Last night, our colleague Guy Benson talked about the rather startling move by Planned Parenthood to suddenly oppose over the counter sales of birth control pills. Actually, as you will see below, Republicans have been talking about more cost effective access to a variety of drugs with an eye toward personal responsibility – including non-abortifacient birth control drugs- for a long time. And as we can also show, liberals were on board with the same idea until it became politically inexpedient… as recently as last year. But returning to the current story, PP isn’t the only one singing this politically motivated (and completely mendacious) tune. Lisa Wirthman has been making the rounds, with the same song and dance, acting as if this is some shocking new idea in the GOP.

If Republicans’ newfound enthusiasm for birth control seems suspicious, it’s with good reason. Following the lead of Colorado U.S. Senate candidate Cory Gardner, a handful of Republicans in midterm races across the country are now embracing over-the-counter sales of birth control pills without a prescription.

Don’t be fooled. It’s a disingenuous move that could actually make the pill more expensive for women, and ignores the growing popularity and effectiveness of long-acting contraceptives that are reducing unintended pregnancies here in Colorado.

To paraphrase Ms. Wirthman, if this spin sounds like complete horse hockey, it’s with good reason. As only one of many examples, I’ve had multiple discussions with Hot Air friend Liz Mair on the subject over the years. A case in point was this article she published in 2007 after Rudy Giuliani hired Mark McClellan. (Emphasis mine.)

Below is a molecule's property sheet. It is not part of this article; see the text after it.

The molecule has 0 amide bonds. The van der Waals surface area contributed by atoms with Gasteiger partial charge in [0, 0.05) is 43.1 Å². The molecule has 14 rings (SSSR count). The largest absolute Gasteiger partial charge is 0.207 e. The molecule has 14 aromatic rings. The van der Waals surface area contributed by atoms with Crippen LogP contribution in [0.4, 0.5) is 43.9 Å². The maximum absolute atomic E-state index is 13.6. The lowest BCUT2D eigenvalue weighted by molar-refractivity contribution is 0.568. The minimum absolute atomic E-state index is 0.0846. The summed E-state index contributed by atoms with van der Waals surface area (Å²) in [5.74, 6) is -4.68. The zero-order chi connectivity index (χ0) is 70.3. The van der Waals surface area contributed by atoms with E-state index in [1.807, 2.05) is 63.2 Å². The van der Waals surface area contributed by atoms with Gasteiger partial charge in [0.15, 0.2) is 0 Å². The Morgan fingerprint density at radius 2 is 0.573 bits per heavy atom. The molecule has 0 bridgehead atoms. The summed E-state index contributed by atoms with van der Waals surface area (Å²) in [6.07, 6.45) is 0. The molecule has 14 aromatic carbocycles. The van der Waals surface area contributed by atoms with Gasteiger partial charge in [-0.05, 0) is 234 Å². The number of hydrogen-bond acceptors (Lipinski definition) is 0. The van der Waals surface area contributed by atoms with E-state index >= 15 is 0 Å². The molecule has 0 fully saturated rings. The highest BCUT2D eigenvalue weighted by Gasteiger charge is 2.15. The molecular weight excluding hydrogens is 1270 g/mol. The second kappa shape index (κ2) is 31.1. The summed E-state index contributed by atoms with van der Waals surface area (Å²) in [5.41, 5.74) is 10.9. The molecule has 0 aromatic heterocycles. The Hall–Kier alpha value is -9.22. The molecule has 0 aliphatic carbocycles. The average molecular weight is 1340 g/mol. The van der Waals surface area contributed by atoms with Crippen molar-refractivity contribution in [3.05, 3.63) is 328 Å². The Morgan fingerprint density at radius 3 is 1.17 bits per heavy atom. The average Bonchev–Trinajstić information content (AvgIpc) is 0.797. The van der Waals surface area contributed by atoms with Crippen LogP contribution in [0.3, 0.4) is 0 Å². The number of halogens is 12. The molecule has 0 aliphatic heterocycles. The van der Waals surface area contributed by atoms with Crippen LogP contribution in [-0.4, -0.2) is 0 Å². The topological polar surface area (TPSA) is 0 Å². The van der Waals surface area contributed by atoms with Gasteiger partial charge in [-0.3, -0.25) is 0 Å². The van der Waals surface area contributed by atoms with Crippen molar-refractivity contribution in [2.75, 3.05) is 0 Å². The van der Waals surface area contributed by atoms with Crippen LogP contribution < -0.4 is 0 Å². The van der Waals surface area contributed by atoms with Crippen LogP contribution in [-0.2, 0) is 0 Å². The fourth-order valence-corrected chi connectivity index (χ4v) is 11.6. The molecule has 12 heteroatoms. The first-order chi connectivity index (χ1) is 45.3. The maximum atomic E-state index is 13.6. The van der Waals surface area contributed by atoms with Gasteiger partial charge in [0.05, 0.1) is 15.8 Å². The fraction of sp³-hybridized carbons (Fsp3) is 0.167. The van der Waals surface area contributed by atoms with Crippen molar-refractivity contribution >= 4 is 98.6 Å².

McClellan jumping on board will probably result in a little bit of backlash in the liberal blogosphere (more of the “Rudy’s just as big a right-winger as Sam Brownback” type chat)– it will presumably be predicated on the notion that if you bring on board a guy who was involved in saying “no” to selling Plan B over the counter, then you must be a scary moralist anti-contraception Nazi. Of course, there were, and still are, real health-based concerns associated with selling Plan B without medical advice on it being dispensed first (likely with a prescription), so McClellan’s actions aren’t something that particularly rile me up– or rather, they don’t rile me up any more than the failure of the FDA to approve selling regular old birth control pills over the counter, since there would also be health risks in doing that, but ultimately, I think that in consultation with a pharmacist, people can probably make their own decisions about contraceptives that have been in common use for years and years now, and with much less cost and hassle than we currently have.

Keep in mind that this was in 2007, long before Obamacare was a buzzword. But Liz was consistent and was still talking about it last summer when the story was picked up by no less a liberal megaphone than Daily KOS. They took great glee in noting that some Republicans weren’t trying to keep the womenfolk barefoot and in a family way in the kitchen, and pointed to Liz as an example.

Republican strategist Liz Mair says that Republicans might do better to tone down their abortion rhetoric and pair it with something that would actually, say, decrease abortions:

“I’d urge them to think strongly about whether there is companion legislation they might introduce to ensure greater access to actual contraception, such legislation optimally being free-market friendly, such as proposing lifting or easing regulations restricting the sale of the Pill without a prescription, or streamlining or simplifying the FDA approval process which could potentially help bring new and better contraceptives to market, potentially at much lower cost.”

Yeah, I’m gonna go out on a limb here and say there is not a snowball’s chance in hell of this actually happening. The Republican war on contraception, if you haven’t noticed, is fully tied to the war on abortion.